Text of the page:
Also read:

Why Choose Medium-Voltage Drives?

What is medium voltage? 

Transformerless medium-voltage drives perspective

Frank J. Bartos, P.E., is Control Engineering consulting editor. Reach him at braunbart(at)sbcglobal.net.



No comments
The Top Plant program honors outstanding manufacturing facilities in North America. View the 2013 Top Plant.
The Product of the Year program recognizes products newly released in the manufacturing industries.
The Engineering Leaders Under 40 program identifies and gives recognition to young engineers who...
The true cost of lubrication: Three keys to consider when evaluating oils; Plant Engineering Lubrication Guide; 11 ways to protect bearing assets; Is lubrication part of your KPIs?
Contract maintenance: 5 ways to keep things humming while keeping an eye on costs; Pneumatic systems; Energy monitoring; The sixth 'S' is safety
Transport your data: Supply chain information critical to operational excellence; High-voltage faults; Portable cooling; Safety automation isn't automatic
Case Study Database

Case Study Database

Get more exposure for your case study by uploading it to the Plant Engineering case study database, where end-users can identify relevant solutions and explore what the experts are doing to effectively implement a variety of technology and productivity related projects.

These case studies provide examples of how knowledgeable solution providers have used technology, processes and people to create effective and successful implementations in real-world situations. Case studies can be completed by filling out a simple online form where you can outline the project title, abstract, and full story in 1500 words or less; upload photos, videos and a logo.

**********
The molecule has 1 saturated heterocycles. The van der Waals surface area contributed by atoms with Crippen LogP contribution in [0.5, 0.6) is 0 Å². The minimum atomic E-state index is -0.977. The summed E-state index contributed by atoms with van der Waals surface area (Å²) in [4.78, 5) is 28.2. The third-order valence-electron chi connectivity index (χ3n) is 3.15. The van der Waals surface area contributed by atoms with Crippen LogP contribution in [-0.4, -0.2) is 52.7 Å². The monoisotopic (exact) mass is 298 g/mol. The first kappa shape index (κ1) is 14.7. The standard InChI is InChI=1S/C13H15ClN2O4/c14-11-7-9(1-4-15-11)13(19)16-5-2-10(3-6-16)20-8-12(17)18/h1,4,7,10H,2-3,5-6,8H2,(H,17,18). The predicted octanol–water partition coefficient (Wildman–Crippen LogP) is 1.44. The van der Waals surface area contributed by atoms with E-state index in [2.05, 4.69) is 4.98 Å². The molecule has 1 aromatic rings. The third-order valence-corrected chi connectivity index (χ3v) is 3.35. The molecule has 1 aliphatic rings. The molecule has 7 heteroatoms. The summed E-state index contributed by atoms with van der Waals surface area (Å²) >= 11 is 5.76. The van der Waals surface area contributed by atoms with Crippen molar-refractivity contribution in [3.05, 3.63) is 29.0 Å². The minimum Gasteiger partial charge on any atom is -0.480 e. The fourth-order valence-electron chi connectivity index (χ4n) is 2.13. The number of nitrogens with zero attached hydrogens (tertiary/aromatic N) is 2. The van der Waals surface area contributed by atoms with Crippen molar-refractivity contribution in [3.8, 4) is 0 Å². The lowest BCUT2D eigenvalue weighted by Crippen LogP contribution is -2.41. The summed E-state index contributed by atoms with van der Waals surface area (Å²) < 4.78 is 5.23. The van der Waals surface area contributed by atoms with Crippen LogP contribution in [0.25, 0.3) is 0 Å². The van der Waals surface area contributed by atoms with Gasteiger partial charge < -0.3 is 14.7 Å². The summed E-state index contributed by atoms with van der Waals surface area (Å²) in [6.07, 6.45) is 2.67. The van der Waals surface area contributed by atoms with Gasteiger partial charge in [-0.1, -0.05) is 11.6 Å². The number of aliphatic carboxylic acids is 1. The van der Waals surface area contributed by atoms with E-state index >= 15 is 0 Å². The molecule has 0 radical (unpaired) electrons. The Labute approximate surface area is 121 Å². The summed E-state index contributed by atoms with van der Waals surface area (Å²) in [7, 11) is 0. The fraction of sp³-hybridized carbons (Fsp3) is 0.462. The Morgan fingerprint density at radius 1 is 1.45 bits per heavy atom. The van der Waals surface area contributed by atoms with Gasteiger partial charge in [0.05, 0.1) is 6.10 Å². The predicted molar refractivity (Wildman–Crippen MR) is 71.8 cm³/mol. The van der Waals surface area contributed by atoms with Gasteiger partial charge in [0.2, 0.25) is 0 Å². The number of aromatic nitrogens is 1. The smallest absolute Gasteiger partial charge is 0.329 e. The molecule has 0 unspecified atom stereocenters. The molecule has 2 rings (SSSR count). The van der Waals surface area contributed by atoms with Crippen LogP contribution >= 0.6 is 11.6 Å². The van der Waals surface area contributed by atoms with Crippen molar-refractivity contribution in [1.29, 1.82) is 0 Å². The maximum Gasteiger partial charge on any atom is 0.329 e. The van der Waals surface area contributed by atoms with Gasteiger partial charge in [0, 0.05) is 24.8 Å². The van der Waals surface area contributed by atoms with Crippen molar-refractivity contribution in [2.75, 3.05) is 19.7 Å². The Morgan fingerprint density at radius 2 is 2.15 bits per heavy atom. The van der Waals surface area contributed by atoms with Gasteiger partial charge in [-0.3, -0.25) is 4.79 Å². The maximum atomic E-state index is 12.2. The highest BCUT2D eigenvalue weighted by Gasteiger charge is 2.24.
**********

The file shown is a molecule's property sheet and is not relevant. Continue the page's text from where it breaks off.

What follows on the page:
Click here to visit the Case Study Database and upload your case study.

Maintaining low data center PUE; Using eco mode in UPS systems; Commissioning electrical and power systems; Exploring dc power distribution alternatives
Synchronizing industrial Ethernet networks; Selecting protocol conversion gateways; Integrating HMIs with PLCs and PACs
Why manufacturers need to see energy in a different light: Current approaches to energy management yield quick savings, but leave plant managers searching for ways of improving on those early gains.

Annual Salary Survey

Participate in the 2013 Salary Survey

In a year when manufacturing continued to lead the economic rebound, it makes sense that plant manager bonuses rebounded. Plant Engineering’s annual Salary Survey shows both wages and bonuses rose in 2012 after a retreat the year before.

Average salary across all job titles for plant floor management rose 3.5% to $95,446, and bonus compensation jumped to $15,162, a 4.2% increase from the 2010 level and double the 2011 total, which showed a sharp drop in bonus.

2012 Salary Survey Analysis

2012 Salary Survey Results

Maintenance and reliability tips and best practices from the maintenance and reliability coaches at Allied Reliability Group.
The One Voice for Manufacturing blog reports on federal public policy issues impacting the manufacturing sector. One Voice is a joint effort by the National Tooling and Machining...
The Society for Maintenance and Reliability Professionals an organization devoted...
Join this ongoing discussion of machine guarding topics, including solutions assessments, regulatory compliance, gap analysis...
IMS Research, recently acquired by IHS Inc., is a leading independent supplier of market research and consultancy to the global electronics industry.
Maintenance is not optional in manufacturing. It’s a profit center, driving productivity and uptime while reducing overall repair costs.
The Lachance on CMMS blog is about current maintenance topics. Blogger Paul Lachance is president and chief technology officer for Smartware Group.